Cantona also acknowledges the influence of Alex Ferguson, with whom he has struck up a relationship of mutual admiration. “Alex Ferguson is a guy who can be your friend, and at the same time he’s someone you have enormous respect for. Everyone respects him. That’s abundantly clear and it’s a phenomenon I’d never seen before either in France or in England. He certainly knows his football, and he has everything he needs to be what he is. It’s not by chance that he’s won everything he’s won.”
Time and time again Cantona, “the loner”, insists it is his colleagues at the club who are responsible for his success. He loves the passion and the commitment, which are a feature of the sport and its supporters here. “In the rest of Europe, the game is played negatively. Playing not to lose. Winning is often seen as the icing on the cake. In England, we play to win. I love the speed of the game here. Playing from goal to goal, keeping the momentum going at all times. There’s beauty in the game here because spontaneity is beautiful.”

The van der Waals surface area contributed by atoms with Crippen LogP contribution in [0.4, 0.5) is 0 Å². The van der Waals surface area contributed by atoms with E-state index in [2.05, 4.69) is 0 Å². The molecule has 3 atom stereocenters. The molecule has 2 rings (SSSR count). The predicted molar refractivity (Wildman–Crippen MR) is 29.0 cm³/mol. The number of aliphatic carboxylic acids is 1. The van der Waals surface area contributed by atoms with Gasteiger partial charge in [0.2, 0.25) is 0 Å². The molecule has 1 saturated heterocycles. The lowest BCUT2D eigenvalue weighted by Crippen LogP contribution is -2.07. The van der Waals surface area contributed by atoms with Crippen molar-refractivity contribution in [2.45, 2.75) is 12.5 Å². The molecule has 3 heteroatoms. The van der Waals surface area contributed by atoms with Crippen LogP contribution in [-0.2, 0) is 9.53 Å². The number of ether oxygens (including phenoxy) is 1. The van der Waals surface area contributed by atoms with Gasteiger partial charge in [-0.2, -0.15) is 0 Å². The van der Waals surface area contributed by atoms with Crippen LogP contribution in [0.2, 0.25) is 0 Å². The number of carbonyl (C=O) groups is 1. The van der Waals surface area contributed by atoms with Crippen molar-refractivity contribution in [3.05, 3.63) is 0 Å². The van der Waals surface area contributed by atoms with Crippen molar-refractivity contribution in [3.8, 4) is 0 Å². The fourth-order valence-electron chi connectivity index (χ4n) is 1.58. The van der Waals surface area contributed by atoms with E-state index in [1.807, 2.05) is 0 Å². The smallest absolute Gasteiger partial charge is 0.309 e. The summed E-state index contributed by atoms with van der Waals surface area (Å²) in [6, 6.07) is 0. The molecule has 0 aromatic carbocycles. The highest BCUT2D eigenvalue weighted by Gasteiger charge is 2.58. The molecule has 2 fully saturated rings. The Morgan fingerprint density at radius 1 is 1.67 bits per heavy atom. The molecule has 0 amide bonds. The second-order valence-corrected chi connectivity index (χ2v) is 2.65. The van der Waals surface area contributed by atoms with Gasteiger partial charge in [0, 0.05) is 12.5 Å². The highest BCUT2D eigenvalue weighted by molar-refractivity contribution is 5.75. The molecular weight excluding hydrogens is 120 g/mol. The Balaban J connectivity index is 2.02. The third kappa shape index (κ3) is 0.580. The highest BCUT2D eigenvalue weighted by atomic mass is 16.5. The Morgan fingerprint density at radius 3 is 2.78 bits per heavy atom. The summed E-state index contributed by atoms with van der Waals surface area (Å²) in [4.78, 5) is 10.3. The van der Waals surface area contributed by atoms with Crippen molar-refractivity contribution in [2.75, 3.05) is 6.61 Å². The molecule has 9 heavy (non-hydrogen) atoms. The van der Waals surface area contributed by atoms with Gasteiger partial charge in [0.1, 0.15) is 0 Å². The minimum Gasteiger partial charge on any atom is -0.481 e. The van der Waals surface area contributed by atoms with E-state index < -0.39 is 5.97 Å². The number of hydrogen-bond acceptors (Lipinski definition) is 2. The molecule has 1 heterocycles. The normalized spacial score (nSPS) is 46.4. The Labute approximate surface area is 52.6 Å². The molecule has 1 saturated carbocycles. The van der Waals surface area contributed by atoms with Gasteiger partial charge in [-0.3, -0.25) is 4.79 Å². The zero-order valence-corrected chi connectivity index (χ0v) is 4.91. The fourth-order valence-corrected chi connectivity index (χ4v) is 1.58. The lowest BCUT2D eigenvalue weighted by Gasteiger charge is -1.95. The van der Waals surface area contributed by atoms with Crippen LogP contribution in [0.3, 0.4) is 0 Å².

His affection definitely extends to us fans. Cantona may sometimes display haughtiness unparalleled in English sport, but when it comes to the supporters he always has time for a photo or an autograph. “It’s as it should be,” he explains. “They give me support and I give them something in return. It is the perfect exchange. A quarter of an hour with the supporters now and then is the least I can give. In France I have often refused to sign autographs, and I have gone as far as to criticise the public violently. But that’s different. There’s no love there. No passion.” It’s a passion returned every Saturday as the Old Trafford choir sing the Marseillaise. Unheard of this side of the tunnel since 1066.
It is well known that Cantona’s career in England has not been free of controversy. We’ve all seen the endless action replays of his tackles and his fuming Spitting Image; his behaviour on the pitch, and the subsequent sendings-off which have seen him sidelined for some of the most important matches